The Parkes Migrant Centre, situated on the site of Parkes Regional Airport, added to the population of the Parkes Shire. Council Minutes detail that 2,000 persons were accommodated here thus requiring additional infrastructure support. Source: Parkes Municipal Council Meeting Minutes January 24th 1950 Number 86

Census – source of humour?!?!

While census and statistics may seem like an unlikely source for humour, scouring the newspapers of yesteryear can reveal some amusing anecdotes.

Humour and the census. This anecdote appeared in the Western Champion Friday 30 June 1933, page 9

Humour and the census. This anecdote appeared in Western Champion Friday 30 June 1933, page 9

When filling up the census schedule a householder got a bit confused, and under the column headed “Where Born” described one of his children as being born “in the parlor”[sic] and  the other “up stairs”.

Source: SCRAPS. (1906, March 2). The Peak Hill Express (NSW : 1902 – 1952), p. 18. Retrieved October 29, 2016, from http://nla.gov.au/nla.news-article107194703

The census was used to settle local media disputes between The Western Champion and the Molong Argus. Source: Brief Mention. (1903, May 15). Western Champion (Parkes, NSW : 1898 - 1934), p. 8. Retrieved October 29, 2016, from http://nla.gov.au/nla.news-article112278358

The census was used to settle local media disputes between The Western Champion and the Molong Argus. Source: Brief Mention. (1903, May 15). Western Champion (Parkes, NSW : 1898 – 1934), p. 8. Retrieved October 6, 2016, from http://nla.gov.au/nla.news-article112278358

Census statistics help fuel the feud between Parkes and Forbes. Editor of Western Champion took exception to some comments by The Forbes Gazette. Source: THE BUILDING BOOM. (1922, January 5). Western Champion (Parkes, NSW : 1898 - 1934), p. 13. Retrieved October 29, 2016, from http://nla.gov.au/nla.news-article116878965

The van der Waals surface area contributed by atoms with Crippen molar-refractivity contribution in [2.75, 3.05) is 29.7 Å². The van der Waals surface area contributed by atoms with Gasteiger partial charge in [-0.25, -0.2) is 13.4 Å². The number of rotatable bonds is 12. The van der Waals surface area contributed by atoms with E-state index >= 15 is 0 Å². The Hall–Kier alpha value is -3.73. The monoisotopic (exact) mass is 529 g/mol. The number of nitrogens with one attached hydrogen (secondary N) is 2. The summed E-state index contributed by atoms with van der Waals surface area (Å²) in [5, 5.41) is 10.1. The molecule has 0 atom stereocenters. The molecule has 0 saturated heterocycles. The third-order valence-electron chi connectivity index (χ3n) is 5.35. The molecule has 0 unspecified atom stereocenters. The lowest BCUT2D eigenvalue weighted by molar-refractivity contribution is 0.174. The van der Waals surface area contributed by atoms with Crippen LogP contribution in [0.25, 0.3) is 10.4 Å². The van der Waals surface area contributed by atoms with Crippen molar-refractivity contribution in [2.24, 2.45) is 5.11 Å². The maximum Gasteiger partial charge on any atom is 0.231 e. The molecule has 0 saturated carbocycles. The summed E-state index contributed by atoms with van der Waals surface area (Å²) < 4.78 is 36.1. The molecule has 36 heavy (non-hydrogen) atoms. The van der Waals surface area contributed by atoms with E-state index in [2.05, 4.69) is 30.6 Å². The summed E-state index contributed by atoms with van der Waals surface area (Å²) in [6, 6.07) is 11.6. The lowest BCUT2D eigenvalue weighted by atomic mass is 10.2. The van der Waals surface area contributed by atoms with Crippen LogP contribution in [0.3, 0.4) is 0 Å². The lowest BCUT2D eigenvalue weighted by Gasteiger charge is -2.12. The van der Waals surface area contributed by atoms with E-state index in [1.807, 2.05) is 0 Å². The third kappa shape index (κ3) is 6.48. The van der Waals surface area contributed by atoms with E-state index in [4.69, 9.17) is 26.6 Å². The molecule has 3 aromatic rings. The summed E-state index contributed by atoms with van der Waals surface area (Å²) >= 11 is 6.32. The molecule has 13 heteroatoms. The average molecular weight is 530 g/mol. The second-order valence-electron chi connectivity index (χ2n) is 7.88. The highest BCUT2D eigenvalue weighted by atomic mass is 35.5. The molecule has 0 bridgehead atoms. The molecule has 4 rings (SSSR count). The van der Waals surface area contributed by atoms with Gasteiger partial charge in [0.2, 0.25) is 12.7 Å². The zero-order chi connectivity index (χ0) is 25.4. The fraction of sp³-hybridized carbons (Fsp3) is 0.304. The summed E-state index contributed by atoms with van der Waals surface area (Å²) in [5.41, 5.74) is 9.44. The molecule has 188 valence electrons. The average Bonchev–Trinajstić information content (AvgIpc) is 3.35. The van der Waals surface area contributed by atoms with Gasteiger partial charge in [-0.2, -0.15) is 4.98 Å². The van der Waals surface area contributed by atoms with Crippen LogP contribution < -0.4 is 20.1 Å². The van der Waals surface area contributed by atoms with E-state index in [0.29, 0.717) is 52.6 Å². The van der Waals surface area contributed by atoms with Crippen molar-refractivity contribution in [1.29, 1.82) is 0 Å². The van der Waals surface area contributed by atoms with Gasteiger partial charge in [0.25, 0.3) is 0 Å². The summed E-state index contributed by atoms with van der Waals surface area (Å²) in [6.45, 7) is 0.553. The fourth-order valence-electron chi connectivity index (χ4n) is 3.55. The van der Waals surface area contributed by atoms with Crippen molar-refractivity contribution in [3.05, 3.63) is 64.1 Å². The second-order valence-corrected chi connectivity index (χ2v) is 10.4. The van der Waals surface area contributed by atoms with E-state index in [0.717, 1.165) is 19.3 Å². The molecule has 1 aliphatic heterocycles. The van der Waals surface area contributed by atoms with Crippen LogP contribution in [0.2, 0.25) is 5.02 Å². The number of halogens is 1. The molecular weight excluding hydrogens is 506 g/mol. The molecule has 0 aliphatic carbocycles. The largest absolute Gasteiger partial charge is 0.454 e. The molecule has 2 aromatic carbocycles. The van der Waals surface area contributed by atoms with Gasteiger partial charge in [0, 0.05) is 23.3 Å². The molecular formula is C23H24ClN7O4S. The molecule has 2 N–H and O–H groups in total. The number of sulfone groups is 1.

Census statistics help fuel the feud between Parkes and Forbes. Editor of Western Champion took exception to some comments by The Forbes Gazette. Source: THE BUILDING BOOM. (1922, January 5). Western Champion (Parkes, NSW : 1898 – 1934), p. 13. Retrieved October 6, 2016, from http://nla.gov.au/nla.news-article116878965

Follow up to the initial editorial tussle between Western Champion of Parkes and The Forbes Gazette. The rivalry exemplified in the two local newspapers mirrored the feelings of the two towns' residents. Source: THOSE BUILDING BOOMS. (1922, January 12). Western Champion (Parkes, NSW : 1898 - 1934), p. 11. Retrieved October 29, 2016, from http://nla.gov.au/nla.news-article116879057

Follow up to the initial editorial tussle between Western Champion of Parkes and The Forbes Gazette. The rivalry exemplified in the two local newspapers mirrored the feelings of the two towns’ residents. Source: THOSE BUILDING BOOMS. (1922, January 12). Western Champion (Parkes, NSW : 1898 – 1934), p. 11. Retrieved October 6, 2016, from http://nla.gov.au/nla.news-article116879057

TO BE CONTINUED….. Next post The Rise, Fall and Rise of the Population of the Parkes Shire Part 2 1947 – 1971

REFERENCE LIST

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This entry was posted on October 29, 2016 by in 1860s, 1870s, 1880s, 1890s, 1900s, 1910s, 1920s, 1930s, 1940s, 1950s, Alectown, ANZAC, Cookamidgera, General history, Gold Boom, Humour, local historical articles, Parkes, Peak Hill, Settlement in Parkes, Trundle, Tullamore, Tullamore 1850-1890s, Uncategorized and tagged , , , , , , , , , , , , , , , , , , , , , , , , , , , , , , , , , , , , , , , , , , , , , , , , , , , , , , , , , , , , , , , , , , , , , , , , , , , , , , , , , , , , , , , , , , , , , , , , , , , , , , , , , , , , , , , , , , , .